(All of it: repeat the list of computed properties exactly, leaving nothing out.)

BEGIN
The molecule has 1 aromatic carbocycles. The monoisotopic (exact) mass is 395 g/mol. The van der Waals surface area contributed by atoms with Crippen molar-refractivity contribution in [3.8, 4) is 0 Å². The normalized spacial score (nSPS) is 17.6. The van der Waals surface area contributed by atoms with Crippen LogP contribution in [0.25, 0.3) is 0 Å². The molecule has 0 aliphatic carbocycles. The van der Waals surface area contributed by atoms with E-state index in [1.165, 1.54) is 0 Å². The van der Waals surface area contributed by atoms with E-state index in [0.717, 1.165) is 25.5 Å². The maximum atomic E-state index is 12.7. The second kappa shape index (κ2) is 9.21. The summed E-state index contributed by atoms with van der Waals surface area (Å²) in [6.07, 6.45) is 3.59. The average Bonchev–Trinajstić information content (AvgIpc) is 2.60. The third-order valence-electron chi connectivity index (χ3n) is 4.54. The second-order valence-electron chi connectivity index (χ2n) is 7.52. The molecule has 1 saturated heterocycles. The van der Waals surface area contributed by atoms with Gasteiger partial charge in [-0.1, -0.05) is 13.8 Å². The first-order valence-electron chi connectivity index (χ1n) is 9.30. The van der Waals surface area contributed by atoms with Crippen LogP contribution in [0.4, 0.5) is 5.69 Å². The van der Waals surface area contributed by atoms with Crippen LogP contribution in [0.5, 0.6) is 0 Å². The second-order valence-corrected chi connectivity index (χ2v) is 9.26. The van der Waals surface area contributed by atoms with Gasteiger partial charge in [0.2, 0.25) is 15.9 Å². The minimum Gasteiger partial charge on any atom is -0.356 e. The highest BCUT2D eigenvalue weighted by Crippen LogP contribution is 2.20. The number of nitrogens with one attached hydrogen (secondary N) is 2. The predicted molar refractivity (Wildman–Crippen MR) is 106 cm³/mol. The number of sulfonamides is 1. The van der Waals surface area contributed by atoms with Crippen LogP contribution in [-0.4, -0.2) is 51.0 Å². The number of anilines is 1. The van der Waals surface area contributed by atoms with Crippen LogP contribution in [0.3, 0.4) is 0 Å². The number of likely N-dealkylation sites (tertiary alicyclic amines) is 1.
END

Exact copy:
The molecule has 1 aromatic carbocycles. The monoisotopic (exact) mass is 395 g/mol. The van der Waals surface area contributed by atoms with Crippen molar-refractivity contribution in [3.8, 4) is 0 Å². The normalized spacial score (nSPS) is 17.6. The van der Waals surface area contributed by atoms with Crippen LogP contribution in [0.25, 0.3) is 0 Å². The molecule has 0 aliphatic carbocycles. The van der Waals surface area contributed by atoms with E-state index in [1.165, 1.54) is 0 Å². The van der Waals surface area contributed by atoms with E-state index in [0.717, 1.165) is 25.5 Å². The maximum atomic E-state index is 12.7. The second kappa shape index (κ2) is 9.21. The summed E-state index contributed by atoms with van der Waals surface area (Å²) in [6.07, 6.45) is 3.59. The average Bonchev–Trinajstić information content (AvgIpc) is 2.60. The third-order valence-electron chi connectivity index (χ3n) is 4.54. The second-order valence-electron chi connectivity index (χ2n) is 7.52. The molecule has 1 saturated heterocycles. The van der Waals surface area contributed by atoms with Gasteiger partial charge in [-0.1, -0.05) is 13.8 Å². The first-order valence-electron chi connectivity index (χ1n) is 9.30. The van der Waals surface area contributed by atoms with Crippen LogP contribution in [0.4, 0.5) is 5.69 Å². The van der Waals surface area contributed by atoms with Crippen LogP contribution in [0.5, 0.6) is 0 Å². The second-order valence-corrected chi connectivity index (χ2v) is 9.26. The van der Waals surface area contributed by atoms with Gasteiger partial charge in [0.2, 0.25) is 15.9 Å². The minimum Gasteiger partial charge on any atom is -0.356 e. The highest BCUT2D eigenvalue weighted by Crippen LogP contribution is 2.20. The number of nitrogens with one attached hydrogen (secondary N) is 2. The predicted molar refractivity (Wildman–Crippen MR) is 106 cm³/mol. The number of sulfonamides is 1. The van der Waals surface area contributed by atoms with Crippen LogP contribution in [-0.4, -0.2) is 51.0 Å². The number of anilines is 1. The van der Waals surface area contributed by atoms with Crippen LogP contribution in [0.3, 0.4) is 0 Å². The number of likely N-dealkylation sites (tertiary alicyclic amines) is 1.